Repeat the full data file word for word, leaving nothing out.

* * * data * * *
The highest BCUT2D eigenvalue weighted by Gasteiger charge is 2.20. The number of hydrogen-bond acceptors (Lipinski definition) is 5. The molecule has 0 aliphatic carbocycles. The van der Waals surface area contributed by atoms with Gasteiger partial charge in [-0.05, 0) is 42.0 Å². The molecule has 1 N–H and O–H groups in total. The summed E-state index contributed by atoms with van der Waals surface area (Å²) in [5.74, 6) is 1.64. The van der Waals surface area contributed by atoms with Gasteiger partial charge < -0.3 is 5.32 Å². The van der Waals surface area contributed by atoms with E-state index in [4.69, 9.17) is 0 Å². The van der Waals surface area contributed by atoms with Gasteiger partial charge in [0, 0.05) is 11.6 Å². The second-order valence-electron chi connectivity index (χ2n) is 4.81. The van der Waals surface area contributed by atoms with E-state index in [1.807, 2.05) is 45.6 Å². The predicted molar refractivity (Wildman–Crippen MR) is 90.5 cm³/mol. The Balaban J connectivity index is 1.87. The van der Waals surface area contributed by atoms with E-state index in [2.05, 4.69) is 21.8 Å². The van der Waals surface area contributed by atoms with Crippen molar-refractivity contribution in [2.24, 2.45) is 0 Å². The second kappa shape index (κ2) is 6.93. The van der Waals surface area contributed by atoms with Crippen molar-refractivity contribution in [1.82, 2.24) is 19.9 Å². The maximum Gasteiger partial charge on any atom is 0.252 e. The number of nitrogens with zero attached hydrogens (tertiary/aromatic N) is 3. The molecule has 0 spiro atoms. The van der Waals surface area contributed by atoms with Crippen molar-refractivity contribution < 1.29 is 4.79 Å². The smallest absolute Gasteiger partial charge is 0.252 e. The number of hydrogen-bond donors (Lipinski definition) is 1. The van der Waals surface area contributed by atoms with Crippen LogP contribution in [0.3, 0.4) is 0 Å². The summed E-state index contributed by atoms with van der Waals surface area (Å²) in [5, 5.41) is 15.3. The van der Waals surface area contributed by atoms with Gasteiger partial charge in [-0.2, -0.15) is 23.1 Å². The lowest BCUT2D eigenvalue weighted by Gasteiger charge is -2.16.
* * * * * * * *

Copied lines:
The highest BCUT2D eigenvalue weighted by Gasteiger charge is 2.20. The number of hydrogen-bond acceptors (Lipinski definition) is 5. The molecule has 0 aliphatic carbocycles. The van der Waals surface area contributed by atoms with Gasteiger partial charge in [-0.05, 0) is 42.0 Å². The molecule has 1 N–H and O–H groups in total. The summed E-state index contributed by atoms with van der Waals surface area (Å²) in [5.74, 6) is 1.64. The van der Waals surface area contributed by atoms with Gasteiger partial charge < -0.3 is 5.32 Å². The van der Waals surface area contributed by atoms with E-state index in [4.69, 9.17) is 0 Å². The van der Waals surface area contributed by atoms with Gasteiger partial charge in [0, 0.05) is 11.6 Å². The second-order valence-electron chi connectivity index (χ2n) is 4.81. The van der Waals surface area contributed by atoms with E-state index in [1.807, 2.05) is 45.6 Å². The predicted molar refractivity (Wildman–Crippen MR) is 90.5 cm³/mol. The Balaban J connectivity index is 1.87. The van der Waals surface area contributed by atoms with E-state index in [2.05, 4.69) is 21.8 Å². The van der Waals surface area contributed by atoms with Crippen molar-refractivity contribution in [2.24, 2.45) is 0 Å². The second kappa shape index (κ2) is 6.93. The van der Waals surface area contributed by atoms with Crippen molar-refractivity contribution in [1.82, 2.24) is 19.9 Å². The maximum Gasteiger partial charge on any atom is 0.252 e. The number of nitrogens with zero attached hydrogens (tertiary/aromatic N) is 3. The molecule has 0 spiro atoms. The van der Waals surface area contributed by atoms with Crippen molar-refractivity contribution < 1.29 is 4.79 Å². The smallest absolute Gasteiger partial charge is 0.252 e. The number of hydrogen-bond donors (Lipinski definition) is 1. The van der Waals surface area contributed by atoms with Crippen LogP contribution in [0.3, 0.4) is 0 Å². The summed E-state index contributed by atoms with van der Waals surface area (Å²) in [5, 5.41) is 15.3. The van der Waals surface area contributed by atoms with Gasteiger partial charge in [-0.2, -0.15) is 23.1 Å². The lowest BCUT2D eigenvalue weighted by Gasteiger charge is -2.16.